The Samsung YP-D1 isn't lacking for other, somewhat more standard features either. Not surprisingly, you can view JPEG photos and MPEG-4 videos; the picture quality for both is OK, but you get a noticeable screen-door effect, in which the lines dividing the pixels are visible. Another feature lets you view text files. There's also an onboard FM tuner from which you can record, as well as a built-in mic for recording voice and a line-in encoder for music capturing; files are saved as MP3 at your choice of bit rates between 32Kbps and 192Kbps. The FM tuner offers 30 presets and a handy autoscan function, and radio reception is slightly above average.

In addition to MP3, the Samsung YP-D1 supports the playback of ASF, OGG, and WMA audio files, including those with Windows Media DRM 9 protection. Thus, it can play back songs that are purchased from sites such as Wal-Mart Music Downloads but not those that are part of a subscription service such as Napster To Go. Samsung includes its own utility for managing content on the device, but we found it easier to just use the drag-and-drop method in Windows Explorer or to sync with Windows Media Player--the latter of which is necessary for transferring protected content to the player.

Either way you slice it, tracks are arranged folder-tree style on the device--usually Artist folder, Album folder, then Track list--unlike on the iPod, which sorts content into Artist, Album, Genre, Playlist, and so on. The Samsung YP-D1 does have a separate folder for housing playlists, though, and all in all, the interface is easily navigable.

When we first turned on the Samsung YP-D1 and popped the included earbuds into our ears, we were initially unimpressed by the sound quality, although with a maximum output of 20mW per channel, the problem lies not with volume. Swapping in a set of Shure E4cs improved matters slightly, since the YP-D1's sound is clear enough, but tweaking the EQ settings (there are 12, plus a user-defined mode) made the music come alive, especially when we used Samsung's DNSe (Digital Natural Sound engine) settings. In fact, you might not need to replace the included headphones, because once you find the right setting for your music, they sound decent, if not entirely comfortable. As it turns out, the YP-D1 is one of the few MP3 players we've used that's made us want to tweak the sound for different genres of music. This could present a problem for audiophiles who like to shuffle between different styles of music and want to hear songs as close to the original engineers' mix as possible, but this probably won't be an issue for other listeners.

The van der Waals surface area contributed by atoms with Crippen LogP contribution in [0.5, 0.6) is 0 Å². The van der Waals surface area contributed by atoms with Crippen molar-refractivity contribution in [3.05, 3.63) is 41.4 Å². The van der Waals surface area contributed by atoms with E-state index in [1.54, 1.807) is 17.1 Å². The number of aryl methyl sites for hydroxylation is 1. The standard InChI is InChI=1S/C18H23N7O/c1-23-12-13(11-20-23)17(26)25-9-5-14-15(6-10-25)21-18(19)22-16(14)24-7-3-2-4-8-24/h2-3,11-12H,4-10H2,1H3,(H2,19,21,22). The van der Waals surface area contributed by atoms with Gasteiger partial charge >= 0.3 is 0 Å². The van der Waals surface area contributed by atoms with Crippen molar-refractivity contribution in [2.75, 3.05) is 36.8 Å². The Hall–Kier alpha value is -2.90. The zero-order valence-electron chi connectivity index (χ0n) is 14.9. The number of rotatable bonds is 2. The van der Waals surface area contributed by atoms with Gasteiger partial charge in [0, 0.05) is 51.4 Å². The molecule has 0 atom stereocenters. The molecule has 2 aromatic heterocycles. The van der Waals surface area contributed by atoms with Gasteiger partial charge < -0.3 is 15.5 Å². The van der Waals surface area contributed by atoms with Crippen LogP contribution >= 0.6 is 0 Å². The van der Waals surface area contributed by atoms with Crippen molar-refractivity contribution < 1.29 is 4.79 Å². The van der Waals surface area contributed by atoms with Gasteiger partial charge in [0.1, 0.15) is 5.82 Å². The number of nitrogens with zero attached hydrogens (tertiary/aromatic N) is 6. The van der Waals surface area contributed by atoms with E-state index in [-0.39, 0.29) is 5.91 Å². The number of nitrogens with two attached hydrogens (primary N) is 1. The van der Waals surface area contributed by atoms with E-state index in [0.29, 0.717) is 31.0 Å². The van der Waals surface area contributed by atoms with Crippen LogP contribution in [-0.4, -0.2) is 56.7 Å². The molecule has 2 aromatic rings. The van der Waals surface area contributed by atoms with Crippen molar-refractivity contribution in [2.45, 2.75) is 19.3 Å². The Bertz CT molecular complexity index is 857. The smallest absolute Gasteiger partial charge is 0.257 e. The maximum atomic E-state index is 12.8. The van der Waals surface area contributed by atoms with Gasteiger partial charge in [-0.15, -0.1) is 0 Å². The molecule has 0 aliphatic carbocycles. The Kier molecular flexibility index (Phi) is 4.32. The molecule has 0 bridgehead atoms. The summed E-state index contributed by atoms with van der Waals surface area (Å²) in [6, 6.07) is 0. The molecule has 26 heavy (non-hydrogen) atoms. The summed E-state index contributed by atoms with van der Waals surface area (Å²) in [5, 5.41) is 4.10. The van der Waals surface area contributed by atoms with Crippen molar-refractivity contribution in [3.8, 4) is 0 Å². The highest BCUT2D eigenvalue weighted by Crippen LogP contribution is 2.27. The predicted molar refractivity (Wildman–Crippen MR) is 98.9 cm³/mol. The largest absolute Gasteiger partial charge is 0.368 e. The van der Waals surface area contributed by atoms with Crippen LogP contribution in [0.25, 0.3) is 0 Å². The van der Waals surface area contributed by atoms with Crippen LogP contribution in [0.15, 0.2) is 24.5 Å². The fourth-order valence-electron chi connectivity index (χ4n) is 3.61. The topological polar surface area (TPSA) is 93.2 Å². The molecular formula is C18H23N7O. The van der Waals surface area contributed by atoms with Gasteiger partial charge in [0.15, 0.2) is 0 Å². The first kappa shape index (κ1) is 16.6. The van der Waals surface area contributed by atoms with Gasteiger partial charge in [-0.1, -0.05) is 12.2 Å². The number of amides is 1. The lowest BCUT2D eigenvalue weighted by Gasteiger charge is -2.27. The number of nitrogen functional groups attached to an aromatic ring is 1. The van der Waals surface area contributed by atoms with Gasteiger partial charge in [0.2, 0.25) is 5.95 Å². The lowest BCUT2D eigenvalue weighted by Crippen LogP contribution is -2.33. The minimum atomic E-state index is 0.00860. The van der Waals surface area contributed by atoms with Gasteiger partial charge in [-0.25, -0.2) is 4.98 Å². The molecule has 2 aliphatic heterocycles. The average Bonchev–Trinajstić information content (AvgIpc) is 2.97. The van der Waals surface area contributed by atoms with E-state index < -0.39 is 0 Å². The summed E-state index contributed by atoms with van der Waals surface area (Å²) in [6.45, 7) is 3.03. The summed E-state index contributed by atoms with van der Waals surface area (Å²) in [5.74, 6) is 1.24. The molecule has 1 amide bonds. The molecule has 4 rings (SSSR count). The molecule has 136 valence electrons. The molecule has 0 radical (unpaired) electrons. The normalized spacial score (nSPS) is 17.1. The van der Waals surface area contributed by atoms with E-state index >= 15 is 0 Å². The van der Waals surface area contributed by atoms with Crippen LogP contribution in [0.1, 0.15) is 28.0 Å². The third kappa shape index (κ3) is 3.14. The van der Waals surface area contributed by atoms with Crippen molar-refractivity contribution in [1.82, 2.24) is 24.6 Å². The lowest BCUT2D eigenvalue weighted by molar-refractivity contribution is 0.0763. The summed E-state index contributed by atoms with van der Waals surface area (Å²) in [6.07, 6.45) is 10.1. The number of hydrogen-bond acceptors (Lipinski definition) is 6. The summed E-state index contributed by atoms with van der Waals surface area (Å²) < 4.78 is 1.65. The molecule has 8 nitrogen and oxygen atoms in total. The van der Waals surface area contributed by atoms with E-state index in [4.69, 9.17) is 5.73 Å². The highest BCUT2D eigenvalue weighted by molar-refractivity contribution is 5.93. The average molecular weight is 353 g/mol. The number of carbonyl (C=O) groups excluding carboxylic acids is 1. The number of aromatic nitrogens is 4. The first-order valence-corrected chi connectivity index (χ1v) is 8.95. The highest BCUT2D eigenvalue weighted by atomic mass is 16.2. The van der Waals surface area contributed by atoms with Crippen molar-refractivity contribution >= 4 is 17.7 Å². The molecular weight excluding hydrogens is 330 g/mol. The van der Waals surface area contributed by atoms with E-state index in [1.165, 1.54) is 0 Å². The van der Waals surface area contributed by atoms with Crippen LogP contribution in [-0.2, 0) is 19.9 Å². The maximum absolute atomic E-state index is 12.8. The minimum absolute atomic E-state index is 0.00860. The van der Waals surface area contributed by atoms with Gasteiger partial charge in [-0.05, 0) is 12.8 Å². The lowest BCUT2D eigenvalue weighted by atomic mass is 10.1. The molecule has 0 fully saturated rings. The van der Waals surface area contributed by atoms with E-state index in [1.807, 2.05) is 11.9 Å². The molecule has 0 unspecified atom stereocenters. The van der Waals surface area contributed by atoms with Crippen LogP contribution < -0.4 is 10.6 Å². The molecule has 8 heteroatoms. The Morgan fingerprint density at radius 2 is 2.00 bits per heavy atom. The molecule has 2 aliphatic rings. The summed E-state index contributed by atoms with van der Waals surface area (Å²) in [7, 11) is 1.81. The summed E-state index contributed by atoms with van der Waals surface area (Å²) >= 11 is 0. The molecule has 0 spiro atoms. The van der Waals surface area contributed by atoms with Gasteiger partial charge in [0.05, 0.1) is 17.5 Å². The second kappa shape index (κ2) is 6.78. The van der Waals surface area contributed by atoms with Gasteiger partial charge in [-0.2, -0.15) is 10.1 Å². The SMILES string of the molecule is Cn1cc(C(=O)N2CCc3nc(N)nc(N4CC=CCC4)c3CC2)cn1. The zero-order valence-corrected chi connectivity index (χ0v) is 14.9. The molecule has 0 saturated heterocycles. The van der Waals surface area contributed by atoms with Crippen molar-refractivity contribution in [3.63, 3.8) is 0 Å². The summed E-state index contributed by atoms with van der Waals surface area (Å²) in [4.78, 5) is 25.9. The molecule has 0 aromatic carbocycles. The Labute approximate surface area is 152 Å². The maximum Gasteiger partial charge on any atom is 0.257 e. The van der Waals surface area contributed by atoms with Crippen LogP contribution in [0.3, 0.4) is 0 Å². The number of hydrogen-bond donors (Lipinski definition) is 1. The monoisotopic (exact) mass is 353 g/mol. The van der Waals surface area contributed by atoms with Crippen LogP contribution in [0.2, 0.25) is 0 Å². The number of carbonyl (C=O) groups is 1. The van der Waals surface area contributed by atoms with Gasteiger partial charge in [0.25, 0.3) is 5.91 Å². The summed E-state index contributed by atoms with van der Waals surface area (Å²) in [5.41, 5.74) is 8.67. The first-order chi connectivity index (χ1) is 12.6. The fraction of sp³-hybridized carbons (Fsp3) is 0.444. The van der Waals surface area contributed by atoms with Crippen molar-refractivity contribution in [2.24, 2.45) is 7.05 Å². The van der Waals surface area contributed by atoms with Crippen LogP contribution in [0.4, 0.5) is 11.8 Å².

In CNET Labs testing, the Samsung YP-D1 offered speedy file transfers of 10MB per second over USB 2.0. Battery testing revealed that the player is capable of outlasting Samsung's 20-hour music playback rating by about an hour; rated video playback is around 7 hours. Check back soon for the final result.